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HearTomorrow

Electroacoustics lab

Here is a collection of sound samples for audio test purposes. They are in standard "WAV" format, with a short descriptive text for each of it. All samples are ten seconds long, except as noted. Most can be concatenated if needed, since all are set to begin and end on zero-cross. A certain skill level in the electroacoustics field is recommended.

Note: If your sound card has digital processing options such as reverb, chorus, "3D-wide", or any equalizer, please make sure to disable it, as they would hinder proper operations.

White noise

has a frequency distribution of 1 (i.e. all components of equal intensity). As seen from the spectrograph, this corresponds to a "flat" response.

White noise

 

Pink noise

this is "1/f noise," with a frequency distribution of 1/f, or a 3dB per octave roll-off. It is generally considered the kind of noise most prevalent in nature.

Pink noise

 

Brown noise

this variety derives its name from "Brownian motion", and is the kind of noise associated with such "random walks." It has a frequency distribution of 1/(f^2), which is to say a roll-off of 6dB per octave.

Brown noise

 

Blue noise

this is, in a sense, the inverse of "pink" noise, with an increase of 3dB per octave. Intensity is proportional to f(requency).

Blue noise

 

Violet noise

this is the inverse of "brown" noise, with a pre-emphasis of 6dB per octave, or an intensity characteristic of f^2.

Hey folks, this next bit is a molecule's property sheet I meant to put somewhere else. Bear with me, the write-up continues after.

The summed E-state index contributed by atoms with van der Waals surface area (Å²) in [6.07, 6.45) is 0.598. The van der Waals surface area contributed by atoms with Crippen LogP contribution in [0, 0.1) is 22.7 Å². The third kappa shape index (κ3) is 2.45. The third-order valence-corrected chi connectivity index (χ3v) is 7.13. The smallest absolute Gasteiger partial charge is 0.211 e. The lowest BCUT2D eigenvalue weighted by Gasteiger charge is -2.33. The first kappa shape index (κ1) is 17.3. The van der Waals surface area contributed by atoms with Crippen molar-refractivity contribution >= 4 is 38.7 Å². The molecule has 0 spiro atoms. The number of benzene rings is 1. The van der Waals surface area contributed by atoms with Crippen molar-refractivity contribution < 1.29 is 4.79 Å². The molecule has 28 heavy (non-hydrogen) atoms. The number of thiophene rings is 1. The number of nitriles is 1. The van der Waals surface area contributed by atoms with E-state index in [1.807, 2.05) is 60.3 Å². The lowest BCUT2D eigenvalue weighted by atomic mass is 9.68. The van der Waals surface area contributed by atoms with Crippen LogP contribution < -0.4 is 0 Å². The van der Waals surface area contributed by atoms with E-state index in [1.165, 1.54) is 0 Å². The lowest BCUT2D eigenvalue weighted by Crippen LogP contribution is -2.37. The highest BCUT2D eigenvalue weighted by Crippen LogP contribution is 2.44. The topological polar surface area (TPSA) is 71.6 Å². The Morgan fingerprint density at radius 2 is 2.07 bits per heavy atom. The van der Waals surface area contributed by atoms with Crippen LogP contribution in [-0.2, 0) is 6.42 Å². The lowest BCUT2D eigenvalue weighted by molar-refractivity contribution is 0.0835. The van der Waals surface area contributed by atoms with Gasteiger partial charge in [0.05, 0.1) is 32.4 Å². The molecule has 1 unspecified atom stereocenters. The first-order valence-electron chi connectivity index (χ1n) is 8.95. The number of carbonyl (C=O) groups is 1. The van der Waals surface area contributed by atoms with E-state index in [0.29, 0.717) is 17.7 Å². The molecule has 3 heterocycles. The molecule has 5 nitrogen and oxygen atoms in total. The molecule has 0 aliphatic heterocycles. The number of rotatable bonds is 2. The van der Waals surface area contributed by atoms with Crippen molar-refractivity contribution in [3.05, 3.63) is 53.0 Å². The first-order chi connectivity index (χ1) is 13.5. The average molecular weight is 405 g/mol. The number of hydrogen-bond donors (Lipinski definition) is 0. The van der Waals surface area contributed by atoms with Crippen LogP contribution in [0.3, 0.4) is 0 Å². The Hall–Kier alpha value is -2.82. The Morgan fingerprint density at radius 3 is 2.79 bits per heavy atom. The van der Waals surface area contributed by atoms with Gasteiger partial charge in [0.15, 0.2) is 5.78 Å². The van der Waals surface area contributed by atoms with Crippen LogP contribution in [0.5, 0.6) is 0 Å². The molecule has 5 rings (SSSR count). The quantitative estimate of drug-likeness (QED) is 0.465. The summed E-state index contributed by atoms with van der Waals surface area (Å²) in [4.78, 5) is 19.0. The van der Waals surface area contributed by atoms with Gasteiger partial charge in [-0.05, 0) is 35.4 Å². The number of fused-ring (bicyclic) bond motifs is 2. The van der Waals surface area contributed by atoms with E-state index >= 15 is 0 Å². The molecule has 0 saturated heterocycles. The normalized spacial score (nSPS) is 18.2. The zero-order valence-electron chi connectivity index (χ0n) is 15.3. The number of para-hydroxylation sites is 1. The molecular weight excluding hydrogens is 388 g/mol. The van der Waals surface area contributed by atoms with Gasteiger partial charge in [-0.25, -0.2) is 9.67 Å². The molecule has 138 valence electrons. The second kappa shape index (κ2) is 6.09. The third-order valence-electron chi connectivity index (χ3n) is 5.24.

Violet noise

 

Linear Sweep

this starts with one second of 20Hz, followed by a fast "sync pulse" which might conceivably be useful for synchronizing a storage oscilloscope. Immediately thereafter, it sweeps linearly from 20Hz to 20kHz at a level of -3dB (relative to 0dB = 100% modulation). Total duration of the sweep is ten seconds.

Linear sweep

 

1/3 oktavesteps

this sample is useful for "manual" frequency response measurement. It has two-second samples of fixed tones from 20Hz to 20480Hz, spaced logarithmically in 1/3 octave increments, for a total of 31 samples. The actual frequencies are shown in the spectrogram.

1/3 octave steps

 

Square waves at four different frequencies: 10Hz, 100Hz, 1kHz e 7.35kHz (the 7.35kHz rate was chosen to avoid artifacts due to digital aliasing).

Burst tests - these are useful for checking amplifier transient response. All have a repetition rate of 10 bursts per second, so it would be useful to set your oscilloscope for a horizontal scan rate of 5Hz.

Burst Test 1

bursts of 100Hz sine waves, duration 0.04 seconds, interspersed with 0.06 seconds of silence.

Burst Test 2

bursts of 1000Hz sine waves, duration 0.02 seconds, interspersed with 0.08 seconds of silence.

Burst Test 3

bursts of 7350Hz sine waves, duration 0.01 seconds, interspersed with 0.09 seconds of silence. This "oddball" frequency was used to insure that each digital representation is identical, eliminating aliasing effects which would otherwise occur.

Intermodulation (SMPTE)

his contains 10 seconds of 60Hz at -3dB, superimposed on 7000Hz at -12dB, in compliance with the SMPTE/DIN standard for intermodulation distortion measurement for audio equipment. If you don't have a way of getting a spectrograph of your amplifier's response, this still might be useful in an auditory test. Both tones should be pure and clean, with no warbling or "edginess" to them, and no additional audible artifacts. Try it at different volume levels, you'll readily hear if your system has excessive IMD especially at high volume. The low note will become progressively brassier, and the high tone will begin to warble as IMD increases.

 Intermodulation (SMPTE)

Intermodulation (7350Hz)

essentially the same idea, except that the high tone is 7350Hz (an even sub-multiple of the 44100Hz sample rate) to prevent the possibility of aliasing artifacts affecting your measurements.

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